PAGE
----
But don't wait on him for details; those will come from Congress.
President Donald Trump was in Springfield, Missouri on Wednesday. Some of the locals were psyched, particularly this guy:
But the president wasn’t there simply to rally with supporters; he was there to make the case for tax reform. This administration has made no secret of its strong desire to overhaul the tax code – a reduction of the number of brackets, lots of rate cuts, and a big ol’ slash of the corporate rate from 35 percent to 15 percent are all on its wish list.
That’s about all we got out of him on details, though.
While the speech was a little fiery (he blamed his typical foils in the Democratic Party for the failure of the GOP healthcare overhaul, and predicted they would “obstruct” him again) and chock full of “Made in America” rhetoric, it was scant on details.
That’s to be expected; it’s widely understood that Congress will write the actual tax reform package. The only difference between this big policy push and the failed healthcare effort over the summer? President Trump is actually stumping for this one, instead of just chirping about it from the sidelines.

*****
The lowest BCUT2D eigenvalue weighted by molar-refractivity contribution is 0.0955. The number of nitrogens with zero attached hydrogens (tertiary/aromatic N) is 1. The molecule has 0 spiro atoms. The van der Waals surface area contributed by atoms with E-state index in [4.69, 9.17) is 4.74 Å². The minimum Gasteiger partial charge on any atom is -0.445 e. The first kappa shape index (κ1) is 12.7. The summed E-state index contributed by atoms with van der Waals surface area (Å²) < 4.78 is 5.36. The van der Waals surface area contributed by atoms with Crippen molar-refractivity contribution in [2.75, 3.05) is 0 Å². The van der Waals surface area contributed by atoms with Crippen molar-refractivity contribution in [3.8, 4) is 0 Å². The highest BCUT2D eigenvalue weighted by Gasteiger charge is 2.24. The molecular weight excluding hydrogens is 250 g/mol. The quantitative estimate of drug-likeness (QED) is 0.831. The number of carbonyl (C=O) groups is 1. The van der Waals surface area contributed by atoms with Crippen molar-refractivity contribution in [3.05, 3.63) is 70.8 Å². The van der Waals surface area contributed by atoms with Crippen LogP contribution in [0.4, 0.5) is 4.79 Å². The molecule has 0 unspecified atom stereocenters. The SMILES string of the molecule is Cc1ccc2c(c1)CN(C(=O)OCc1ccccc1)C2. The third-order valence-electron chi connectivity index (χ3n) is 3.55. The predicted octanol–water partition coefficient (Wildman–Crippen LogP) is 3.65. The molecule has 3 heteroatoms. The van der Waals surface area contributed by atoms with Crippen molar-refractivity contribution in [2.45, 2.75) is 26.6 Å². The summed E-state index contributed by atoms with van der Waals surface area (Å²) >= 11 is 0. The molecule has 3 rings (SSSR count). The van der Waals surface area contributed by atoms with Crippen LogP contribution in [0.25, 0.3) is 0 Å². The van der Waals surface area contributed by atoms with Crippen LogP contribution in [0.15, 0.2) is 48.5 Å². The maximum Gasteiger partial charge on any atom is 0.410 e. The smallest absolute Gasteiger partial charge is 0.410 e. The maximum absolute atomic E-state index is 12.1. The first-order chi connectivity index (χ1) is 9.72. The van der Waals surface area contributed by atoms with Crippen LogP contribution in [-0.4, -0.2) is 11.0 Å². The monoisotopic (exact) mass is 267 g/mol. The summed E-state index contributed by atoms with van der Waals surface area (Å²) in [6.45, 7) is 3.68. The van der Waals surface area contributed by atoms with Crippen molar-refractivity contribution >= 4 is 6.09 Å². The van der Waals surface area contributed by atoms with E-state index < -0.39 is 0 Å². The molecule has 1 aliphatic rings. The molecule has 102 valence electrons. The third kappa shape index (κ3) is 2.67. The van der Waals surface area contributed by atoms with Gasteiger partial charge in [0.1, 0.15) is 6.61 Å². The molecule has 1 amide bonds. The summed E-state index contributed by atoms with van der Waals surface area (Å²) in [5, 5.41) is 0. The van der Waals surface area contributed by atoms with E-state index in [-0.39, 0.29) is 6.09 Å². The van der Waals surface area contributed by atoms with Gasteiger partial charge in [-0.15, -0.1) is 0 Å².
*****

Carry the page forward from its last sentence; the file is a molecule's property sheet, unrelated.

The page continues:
Hence, his trip to Missouri. He’s headed out across the country, beating the bushes to turn out public support for the Congressional tax effort. There will be similar speeches.
We’re all for business tax reform, assuming it follows an underlying principle: It keeps in place provisions that help keep U.S. manufacturers competitive. Making stuff in America is capital-intensive, and capital is expensive to maintain.
Should President Trump and Congress push this thing over the finish line, it will be dismaying if manufacturing is made to finance a rate cut for the Walmarts and Amazons of the economy.